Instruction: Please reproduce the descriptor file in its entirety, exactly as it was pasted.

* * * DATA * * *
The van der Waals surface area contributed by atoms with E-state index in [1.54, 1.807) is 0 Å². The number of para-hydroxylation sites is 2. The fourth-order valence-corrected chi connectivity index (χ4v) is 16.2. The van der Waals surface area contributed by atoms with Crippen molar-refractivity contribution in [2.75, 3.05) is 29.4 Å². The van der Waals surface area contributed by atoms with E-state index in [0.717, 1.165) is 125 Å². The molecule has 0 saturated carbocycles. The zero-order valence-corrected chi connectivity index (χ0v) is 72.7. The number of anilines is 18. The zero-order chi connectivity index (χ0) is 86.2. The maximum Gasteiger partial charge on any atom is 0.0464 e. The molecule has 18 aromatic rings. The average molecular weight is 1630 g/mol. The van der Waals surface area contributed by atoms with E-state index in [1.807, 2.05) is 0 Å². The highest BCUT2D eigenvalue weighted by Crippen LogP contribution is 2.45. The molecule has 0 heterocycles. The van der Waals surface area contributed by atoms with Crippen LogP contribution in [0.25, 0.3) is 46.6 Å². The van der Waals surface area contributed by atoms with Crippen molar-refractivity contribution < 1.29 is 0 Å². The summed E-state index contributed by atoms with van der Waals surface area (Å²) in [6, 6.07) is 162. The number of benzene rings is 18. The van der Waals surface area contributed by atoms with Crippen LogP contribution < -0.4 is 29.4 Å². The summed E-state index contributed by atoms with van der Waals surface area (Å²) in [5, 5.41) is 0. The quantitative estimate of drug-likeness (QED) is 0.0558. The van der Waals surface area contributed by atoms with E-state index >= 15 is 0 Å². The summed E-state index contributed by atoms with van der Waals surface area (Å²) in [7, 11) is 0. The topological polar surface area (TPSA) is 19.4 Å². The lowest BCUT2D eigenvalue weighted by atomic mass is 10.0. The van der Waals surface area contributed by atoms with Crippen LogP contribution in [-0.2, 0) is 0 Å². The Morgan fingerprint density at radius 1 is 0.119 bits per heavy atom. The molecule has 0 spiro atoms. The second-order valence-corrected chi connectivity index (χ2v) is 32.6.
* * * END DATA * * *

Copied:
The van der Waals surface area contributed by atoms with E-state index in [1.54, 1.807) is 0 Å². The number of para-hydroxylation sites is 2. The fourth-order valence-corrected chi connectivity index (χ4v) is 16.2. The van der Waals surface area contributed by atoms with Crippen molar-refractivity contribution in [2.75, 3.05) is 29.4 Å². The van der Waals surface area contributed by atoms with E-state index in [0.717, 1.165) is 125 Å². The molecule has 0 saturated carbocycles. The zero-order valence-corrected chi connectivity index (χ0v) is 72.7. The number of anilines is 18. The zero-order chi connectivity index (χ0) is 86.2. The maximum Gasteiger partial charge on any atom is 0.0464 e. The molecule has 18 aromatic rings. The average molecular weight is 1630 g/mol. The van der Waals surface area contributed by atoms with E-state index in [1.807, 2.05) is 0 Å². The highest BCUT2D eigenvalue weighted by Crippen LogP contribution is 2.45. The molecule has 0 heterocycles. The van der Waals surface area contributed by atoms with Crippen LogP contribution in [0.25, 0.3) is 46.6 Å². The van der Waals surface area contributed by atoms with Crippen molar-refractivity contribution < 1.29 is 0 Å². The summed E-state index contributed by atoms with van der Waals surface area (Å²) in [6, 6.07) is 162. The number of benzene rings is 18. The van der Waals surface area contributed by atoms with Crippen LogP contribution < -0.4 is 29.4 Å². The summed E-state index contributed by atoms with van der Waals surface area (Å²) in [5, 5.41) is 0. The quantitative estimate of drug-likeness (QED) is 0.0558. The van der Waals surface area contributed by atoms with E-state index >= 15 is 0 Å². The summed E-state index contributed by atoms with van der Waals surface area (Å²) in [7, 11) is 0. The topological polar surface area (TPSA) is 19.4 Å². The lowest BCUT2D eigenvalue weighted by atomic mass is 10.0. The van der Waals surface area contributed by atoms with Crippen LogP contribution in [-0.2, 0) is 0 Å². The Morgan fingerprint density at radius 1 is 0.119 bits per heavy atom. The molecule has 0 spiro atoms. The second-order valence-corrected chi connectivity index (χ2v) is 32.6.